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RE: st: valid invalid syntax


From   David Kantor <dkantor@jhu.edu>
To   statalist@hsphsun2.harvard.edu
Subject   RE: st: valid invalid syntax
Date   Thu, 22 Apr 2004 12:52:17 -0400

At 03:34 PM 4/22/2004 +0100, Nick wrote:
Richard's comment is interesting.
Richard:

> if I was
> writing Stata from scratch, I suspect I would have just made
> the -if- and
> -weight- parameters part of the options section of every
> command; again that seems more natural to me.
I, too have often though that weights could have been part of the options -- because they are optional. One could say the same about -if- and -in-, though I hadn't thought of them in that way. (But compare the -subpop()- option in the svy commands.)

On the other hand, weights, as well as -if- and -in-, are common features of a great multitude of commands, whereas options are highly variable across commands. I suppose that that is the reason for having them in the main section of command syntax. If we were compelled to put these features in as options, then each program that used them would need additional code to extract usable information from these features -- perhaps fairly complicated code, repeated over hundreds of programs. (An alternative is to have -weight-, -if-, and -in- as reserved option names, which would be very undesirable given that no such restrictions yet exist.)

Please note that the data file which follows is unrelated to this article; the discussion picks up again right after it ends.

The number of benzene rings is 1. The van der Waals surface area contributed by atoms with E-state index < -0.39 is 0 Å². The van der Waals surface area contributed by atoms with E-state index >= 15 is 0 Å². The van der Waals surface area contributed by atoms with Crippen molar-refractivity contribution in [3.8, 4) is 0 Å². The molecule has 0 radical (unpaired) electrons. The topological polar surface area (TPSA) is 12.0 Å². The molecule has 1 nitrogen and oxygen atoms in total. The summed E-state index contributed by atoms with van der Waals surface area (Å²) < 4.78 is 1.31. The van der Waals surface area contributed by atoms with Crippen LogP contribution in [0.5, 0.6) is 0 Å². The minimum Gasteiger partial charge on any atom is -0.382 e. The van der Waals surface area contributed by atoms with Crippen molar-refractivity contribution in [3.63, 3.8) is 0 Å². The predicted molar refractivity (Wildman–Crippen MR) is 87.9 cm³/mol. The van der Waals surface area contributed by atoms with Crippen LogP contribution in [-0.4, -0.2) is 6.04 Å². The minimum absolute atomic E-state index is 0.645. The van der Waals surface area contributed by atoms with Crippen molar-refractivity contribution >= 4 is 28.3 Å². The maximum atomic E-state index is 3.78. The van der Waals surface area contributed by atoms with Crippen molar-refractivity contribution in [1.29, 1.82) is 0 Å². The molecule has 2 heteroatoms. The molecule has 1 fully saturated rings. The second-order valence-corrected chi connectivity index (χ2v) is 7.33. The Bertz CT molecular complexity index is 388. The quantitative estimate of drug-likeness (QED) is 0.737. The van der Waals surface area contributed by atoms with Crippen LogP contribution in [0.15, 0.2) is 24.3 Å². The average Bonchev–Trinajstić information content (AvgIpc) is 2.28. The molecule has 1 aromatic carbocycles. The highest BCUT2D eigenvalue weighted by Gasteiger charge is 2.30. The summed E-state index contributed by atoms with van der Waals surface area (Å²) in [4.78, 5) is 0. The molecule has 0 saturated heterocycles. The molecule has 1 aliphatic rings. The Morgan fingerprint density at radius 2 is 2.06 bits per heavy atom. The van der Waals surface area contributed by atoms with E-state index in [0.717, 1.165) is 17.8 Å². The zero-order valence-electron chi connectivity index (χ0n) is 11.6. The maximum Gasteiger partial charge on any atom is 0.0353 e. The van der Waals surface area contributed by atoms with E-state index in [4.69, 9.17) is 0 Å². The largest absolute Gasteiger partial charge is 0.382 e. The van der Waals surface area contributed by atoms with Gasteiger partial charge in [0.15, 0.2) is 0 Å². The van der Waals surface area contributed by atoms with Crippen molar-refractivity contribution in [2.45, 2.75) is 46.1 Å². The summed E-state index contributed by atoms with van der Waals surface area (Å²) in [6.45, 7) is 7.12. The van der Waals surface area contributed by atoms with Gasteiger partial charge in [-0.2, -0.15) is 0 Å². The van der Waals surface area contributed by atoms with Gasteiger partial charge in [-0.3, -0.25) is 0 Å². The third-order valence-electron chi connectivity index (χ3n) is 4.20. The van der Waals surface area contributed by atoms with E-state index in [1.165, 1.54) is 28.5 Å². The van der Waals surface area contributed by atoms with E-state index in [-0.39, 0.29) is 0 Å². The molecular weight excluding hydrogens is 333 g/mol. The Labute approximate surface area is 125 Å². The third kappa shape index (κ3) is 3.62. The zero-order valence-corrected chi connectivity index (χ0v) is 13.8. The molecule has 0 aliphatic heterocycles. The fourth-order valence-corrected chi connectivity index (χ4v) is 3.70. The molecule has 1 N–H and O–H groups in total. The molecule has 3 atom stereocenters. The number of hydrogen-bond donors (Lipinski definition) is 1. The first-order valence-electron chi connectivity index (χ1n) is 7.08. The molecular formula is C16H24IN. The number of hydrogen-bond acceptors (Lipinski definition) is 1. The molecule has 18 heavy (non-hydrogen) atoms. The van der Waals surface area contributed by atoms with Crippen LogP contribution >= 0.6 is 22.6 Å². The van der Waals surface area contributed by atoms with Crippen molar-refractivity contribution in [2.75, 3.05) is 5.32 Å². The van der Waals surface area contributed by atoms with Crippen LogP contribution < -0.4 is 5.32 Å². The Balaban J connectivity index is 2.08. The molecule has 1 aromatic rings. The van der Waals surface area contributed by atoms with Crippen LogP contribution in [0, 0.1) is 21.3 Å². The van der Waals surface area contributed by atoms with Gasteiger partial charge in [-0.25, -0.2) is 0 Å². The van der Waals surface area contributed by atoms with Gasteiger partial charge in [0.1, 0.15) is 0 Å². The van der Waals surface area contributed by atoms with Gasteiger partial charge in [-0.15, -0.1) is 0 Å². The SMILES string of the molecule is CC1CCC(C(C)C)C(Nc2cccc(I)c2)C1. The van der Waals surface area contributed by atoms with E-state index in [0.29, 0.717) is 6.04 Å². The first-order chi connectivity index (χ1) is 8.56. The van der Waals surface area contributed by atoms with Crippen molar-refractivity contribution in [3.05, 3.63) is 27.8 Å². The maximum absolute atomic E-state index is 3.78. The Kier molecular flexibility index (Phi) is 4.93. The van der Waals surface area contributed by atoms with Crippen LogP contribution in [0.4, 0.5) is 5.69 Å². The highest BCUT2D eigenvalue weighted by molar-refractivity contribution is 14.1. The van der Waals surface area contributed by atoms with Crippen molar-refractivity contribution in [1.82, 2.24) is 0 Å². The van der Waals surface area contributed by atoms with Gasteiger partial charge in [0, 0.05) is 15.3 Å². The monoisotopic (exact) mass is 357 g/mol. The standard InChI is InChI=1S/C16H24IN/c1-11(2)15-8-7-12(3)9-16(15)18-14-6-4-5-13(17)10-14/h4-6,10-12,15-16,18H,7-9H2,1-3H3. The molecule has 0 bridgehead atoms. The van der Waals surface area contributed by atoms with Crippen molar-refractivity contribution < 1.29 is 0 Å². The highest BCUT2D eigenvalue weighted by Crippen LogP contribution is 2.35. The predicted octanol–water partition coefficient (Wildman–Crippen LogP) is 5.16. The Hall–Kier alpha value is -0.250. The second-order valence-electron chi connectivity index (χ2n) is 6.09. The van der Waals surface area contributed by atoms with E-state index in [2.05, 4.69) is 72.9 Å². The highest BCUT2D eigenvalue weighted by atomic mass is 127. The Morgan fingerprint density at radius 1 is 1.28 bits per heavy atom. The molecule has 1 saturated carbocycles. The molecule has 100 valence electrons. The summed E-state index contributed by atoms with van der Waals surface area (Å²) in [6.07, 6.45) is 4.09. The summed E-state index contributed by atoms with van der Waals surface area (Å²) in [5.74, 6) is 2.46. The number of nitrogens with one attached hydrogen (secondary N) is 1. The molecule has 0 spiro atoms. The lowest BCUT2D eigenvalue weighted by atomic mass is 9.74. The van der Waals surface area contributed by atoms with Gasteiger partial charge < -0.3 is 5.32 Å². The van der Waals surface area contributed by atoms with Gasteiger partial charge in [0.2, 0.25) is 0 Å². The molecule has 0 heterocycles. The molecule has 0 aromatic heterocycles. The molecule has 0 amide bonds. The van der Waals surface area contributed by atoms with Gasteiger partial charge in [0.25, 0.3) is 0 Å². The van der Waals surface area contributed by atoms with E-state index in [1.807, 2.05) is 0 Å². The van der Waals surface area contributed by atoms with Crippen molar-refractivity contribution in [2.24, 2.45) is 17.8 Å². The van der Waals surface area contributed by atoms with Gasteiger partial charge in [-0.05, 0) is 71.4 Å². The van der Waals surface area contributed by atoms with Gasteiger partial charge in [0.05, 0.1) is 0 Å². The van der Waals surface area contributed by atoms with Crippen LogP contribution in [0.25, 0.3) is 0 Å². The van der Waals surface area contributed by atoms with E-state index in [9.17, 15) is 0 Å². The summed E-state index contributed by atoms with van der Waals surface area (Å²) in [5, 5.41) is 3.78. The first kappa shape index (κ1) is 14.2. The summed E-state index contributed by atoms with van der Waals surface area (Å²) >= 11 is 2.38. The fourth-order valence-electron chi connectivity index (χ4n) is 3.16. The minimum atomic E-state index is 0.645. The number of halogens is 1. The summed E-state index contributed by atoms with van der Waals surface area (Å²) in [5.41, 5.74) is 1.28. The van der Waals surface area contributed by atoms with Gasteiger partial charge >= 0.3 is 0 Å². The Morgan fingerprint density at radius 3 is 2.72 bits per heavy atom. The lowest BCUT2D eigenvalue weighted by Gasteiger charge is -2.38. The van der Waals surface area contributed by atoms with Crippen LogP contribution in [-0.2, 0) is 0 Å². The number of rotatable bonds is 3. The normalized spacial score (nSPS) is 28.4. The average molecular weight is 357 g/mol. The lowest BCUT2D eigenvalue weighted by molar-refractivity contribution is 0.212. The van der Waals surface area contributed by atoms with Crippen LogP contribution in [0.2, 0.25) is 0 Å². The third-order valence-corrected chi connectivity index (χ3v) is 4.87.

The reason I (and perhaps Richard) thought that these features might as well be options, is that they are optional -- and that Stata terminology uses "options" to signify the "other" part of the command syntax.

The real purpose of the comma, in addition to what Nick mentioned about variable names, is to separate the common core features from the customizable and highly variable features. The latter are known as options, and the term is reasonably good. But it does not accurately describe what they are. The term is succinct if nothing else; more accurate terminology would be prohibitively verbose.

Thus, weights, -if-, and -in- are optional central features. And conversely, many commands have "required options" (as distinguished from optional options). So we live with these apparent paradoxes. But they only arise out of the language we use.


Nick wrote:
> What's the history of this design decision? Could
> it have been done his way? Perhaps only
> Bill Gould can say.

Designing a programming language is a blend of practical and aesthetic matters. I believe in this case, that the practical issues were the more significant. I think that these particular features are successful in that they have withstood many years of continuing development.


David Kantor
Institute for Policy Studies
Johns Hopkins University
dkantor@jhu.edu
410-516-5404

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